Overcoming HD Mapping Challenges for Autonomous Vehicles

The self-driving vehicles of the future will depend on many integrated technologies to navigate safely, including high-definition mapping and map-based localization.

While mapping has certainly advanced over the years, particularly in construction, infrastructure and transportation networks, the maps created don’t yet offer the critical precision necessary for autonomous driving. And the developing world doesn’t have the necessary mapping products at all, adding to the challenge.

Advancements in sensor technology, however, are helping to address this issue and move autonomous vehicle development forward.

This topic will be addressed during a GEO Week workshop on Monday, “HD Mapping for Autonomous Vehicles Using Drones and Mobile Mapping Systems.” The workshop will be hosted by Trimble Applanix and led by Mohamed Mostafa, lead technical authority, mobile mapping at Applanix.

The workshop will explore some of the most significant sensor developments of recent years, including multi-head cameras using oblique/nadir components; more advanced LiDAR systems and radar sensors; the evolution of GPS into GNSS; and smaller, lighter weight, higher accuracy and less expensive inertial measurement units (IMUs).

Mostafa will cover today’s technological challenges and their solutions, as well as look at future technological development. He’ll discuss the evolution of film into digital cameras, GPS into GNSS, laser profilers into LiDAR systems and inertial navigation systems (INS) into IMUs. The algorithmic evolution of aerotriangulation, simultaneous localization and mapping (SLAM), direct georeferencing (DG) and integrated sensor orientation (ISO) will be addressed as well, as will the benefits of integrating these technologies in the form of simultaneous adjustment and mapping (SAM).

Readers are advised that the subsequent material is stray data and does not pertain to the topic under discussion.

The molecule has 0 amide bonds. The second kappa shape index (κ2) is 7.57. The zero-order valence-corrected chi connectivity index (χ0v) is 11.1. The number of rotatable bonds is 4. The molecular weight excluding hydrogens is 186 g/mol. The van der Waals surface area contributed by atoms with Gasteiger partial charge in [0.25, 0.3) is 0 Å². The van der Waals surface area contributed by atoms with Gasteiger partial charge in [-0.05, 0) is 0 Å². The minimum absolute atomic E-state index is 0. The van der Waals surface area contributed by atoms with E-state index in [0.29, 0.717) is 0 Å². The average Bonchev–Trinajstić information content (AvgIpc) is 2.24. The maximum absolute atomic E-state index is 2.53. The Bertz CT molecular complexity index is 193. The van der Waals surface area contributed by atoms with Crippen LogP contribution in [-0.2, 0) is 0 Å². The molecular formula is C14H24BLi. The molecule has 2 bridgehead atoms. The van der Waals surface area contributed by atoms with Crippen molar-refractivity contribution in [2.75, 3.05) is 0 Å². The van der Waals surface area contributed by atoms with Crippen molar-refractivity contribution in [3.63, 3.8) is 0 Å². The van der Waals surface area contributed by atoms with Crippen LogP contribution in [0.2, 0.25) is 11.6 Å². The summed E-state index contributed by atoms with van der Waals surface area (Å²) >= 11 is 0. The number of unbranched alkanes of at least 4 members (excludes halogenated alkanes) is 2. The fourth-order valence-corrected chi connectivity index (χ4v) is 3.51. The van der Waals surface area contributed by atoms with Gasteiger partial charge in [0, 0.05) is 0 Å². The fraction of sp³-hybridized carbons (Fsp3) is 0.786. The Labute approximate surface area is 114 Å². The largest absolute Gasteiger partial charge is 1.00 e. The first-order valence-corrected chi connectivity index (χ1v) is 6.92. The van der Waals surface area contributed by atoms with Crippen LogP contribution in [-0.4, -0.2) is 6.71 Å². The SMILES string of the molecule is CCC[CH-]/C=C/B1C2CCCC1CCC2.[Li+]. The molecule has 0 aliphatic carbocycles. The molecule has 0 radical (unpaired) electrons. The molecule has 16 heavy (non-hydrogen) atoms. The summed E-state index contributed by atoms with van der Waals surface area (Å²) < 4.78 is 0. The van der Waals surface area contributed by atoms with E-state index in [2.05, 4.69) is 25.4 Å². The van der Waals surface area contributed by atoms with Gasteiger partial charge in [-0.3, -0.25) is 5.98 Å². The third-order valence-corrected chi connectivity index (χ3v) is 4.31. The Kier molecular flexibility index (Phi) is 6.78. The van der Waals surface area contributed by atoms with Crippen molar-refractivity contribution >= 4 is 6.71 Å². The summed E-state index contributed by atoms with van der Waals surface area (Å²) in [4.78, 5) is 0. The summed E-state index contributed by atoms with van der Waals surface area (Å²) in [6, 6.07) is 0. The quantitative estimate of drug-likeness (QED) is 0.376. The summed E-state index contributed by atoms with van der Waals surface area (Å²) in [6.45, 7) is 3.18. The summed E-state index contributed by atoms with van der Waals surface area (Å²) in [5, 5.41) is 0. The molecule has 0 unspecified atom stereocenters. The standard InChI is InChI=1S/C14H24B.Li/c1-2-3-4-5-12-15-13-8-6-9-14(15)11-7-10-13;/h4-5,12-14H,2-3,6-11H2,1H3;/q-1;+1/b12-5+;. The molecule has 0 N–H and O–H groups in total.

He’ll also look at integrating imaging, LiDAR, radar, inertial and GNSS to not just georeference an image or LiDAR range but also to leverage the precise LiDAR ranges and image pixels. Doing so will improve the precision of the trajectory in post-processing and real-time modes.

This is one of the many workshops attendees can attend during GEO Week, which will be held Monday through Wednesday at the Colorado Convention Center in Denver. The conference program and tradeshow floor will feature commercial applications of 3D technologies, innovations and case studies in the built environment, and advanced airborne and terrestrial remote sensing solutions, among other technologies.

You can learn more about GEO Week and register here.